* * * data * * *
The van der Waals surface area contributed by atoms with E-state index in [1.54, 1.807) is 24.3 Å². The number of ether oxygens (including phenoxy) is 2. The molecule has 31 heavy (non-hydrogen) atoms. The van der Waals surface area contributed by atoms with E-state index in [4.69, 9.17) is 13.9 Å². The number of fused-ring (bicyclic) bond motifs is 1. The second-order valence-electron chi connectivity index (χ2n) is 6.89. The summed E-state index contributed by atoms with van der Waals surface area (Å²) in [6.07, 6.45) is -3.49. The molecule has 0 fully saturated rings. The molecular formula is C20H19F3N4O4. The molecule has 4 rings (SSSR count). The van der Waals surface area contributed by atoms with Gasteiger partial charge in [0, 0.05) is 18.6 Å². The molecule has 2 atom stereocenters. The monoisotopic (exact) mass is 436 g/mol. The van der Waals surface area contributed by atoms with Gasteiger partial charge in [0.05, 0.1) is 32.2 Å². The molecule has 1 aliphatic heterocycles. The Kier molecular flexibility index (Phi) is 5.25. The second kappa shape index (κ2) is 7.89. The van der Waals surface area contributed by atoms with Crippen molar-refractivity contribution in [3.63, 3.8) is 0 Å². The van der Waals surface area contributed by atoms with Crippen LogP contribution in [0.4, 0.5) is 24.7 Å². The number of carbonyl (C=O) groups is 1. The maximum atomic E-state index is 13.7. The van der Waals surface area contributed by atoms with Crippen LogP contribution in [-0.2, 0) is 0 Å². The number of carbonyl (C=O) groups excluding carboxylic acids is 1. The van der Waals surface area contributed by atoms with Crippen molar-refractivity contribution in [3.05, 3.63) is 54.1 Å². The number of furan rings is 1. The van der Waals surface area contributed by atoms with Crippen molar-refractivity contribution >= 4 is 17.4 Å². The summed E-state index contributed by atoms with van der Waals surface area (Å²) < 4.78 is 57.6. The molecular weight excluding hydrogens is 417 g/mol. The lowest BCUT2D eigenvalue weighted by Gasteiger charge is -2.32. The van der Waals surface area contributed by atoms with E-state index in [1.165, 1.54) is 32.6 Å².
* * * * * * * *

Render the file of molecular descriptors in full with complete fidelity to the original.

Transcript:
The van der Waals surface area contributed by atoms with E-state index in [1.54, 1.807) is 24.3 Å². The number of ether oxygens (including phenoxy) is 2. The molecule has 31 heavy (non-hydrogen) atoms. The van der Waals surface area contributed by atoms with E-state index in [4.69, 9.17) is 13.9 Å². The number of fused-ring (bicyclic) bond motifs is 1. The second-order valence-electron chi connectivity index (χ2n) is 6.89. The summed E-state index contributed by atoms with van der Waals surface area (Å²) in [6.07, 6.45) is -3.49. The molecule has 0 fully saturated rings. The molecular formula is C20H19F3N4O4. The molecule has 4 rings (SSSR count). The van der Waals surface area contributed by atoms with Gasteiger partial charge in [0, 0.05) is 18.6 Å². The molecule has 2 atom stereocenters. The monoisotopic (exact) mass is 436 g/mol. The van der Waals surface area contributed by atoms with Gasteiger partial charge in [0.05, 0.1) is 32.2 Å². The molecule has 1 aliphatic heterocycles. The Kier molecular flexibility index (Phi) is 5.25. The second kappa shape index (κ2) is 7.89. The van der Waals surface area contributed by atoms with Crippen molar-refractivity contribution in [3.63, 3.8) is 0 Å². The van der Waals surface area contributed by atoms with Crippen LogP contribution in [0.4, 0.5) is 24.7 Å². The number of carbonyl (C=O) groups is 1. The maximum atomic E-state index is 13.7. The van der Waals surface area contributed by atoms with Crippen LogP contribution in [-0.2, 0) is 0 Å². The number of carbonyl (C=O) groups excluding carboxylic acids is 1. The van der Waals surface area contributed by atoms with Crippen molar-refractivity contribution in [3.05, 3.63) is 54.1 Å². The number of furan rings is 1. The van der Waals surface area contributed by atoms with Crippen molar-refractivity contribution >= 4 is 17.4 Å². The summed E-state index contributed by atoms with van der Waals surface area (Å²) < 4.78 is 57.6. The molecular weight excluding hydrogens is 417 g/mol. The lowest BCUT2D eigenvalue weighted by Gasteiger charge is -2.32. The van der Waals surface area contributed by atoms with E-state index in [1.165, 1.54) is 32.6 Å².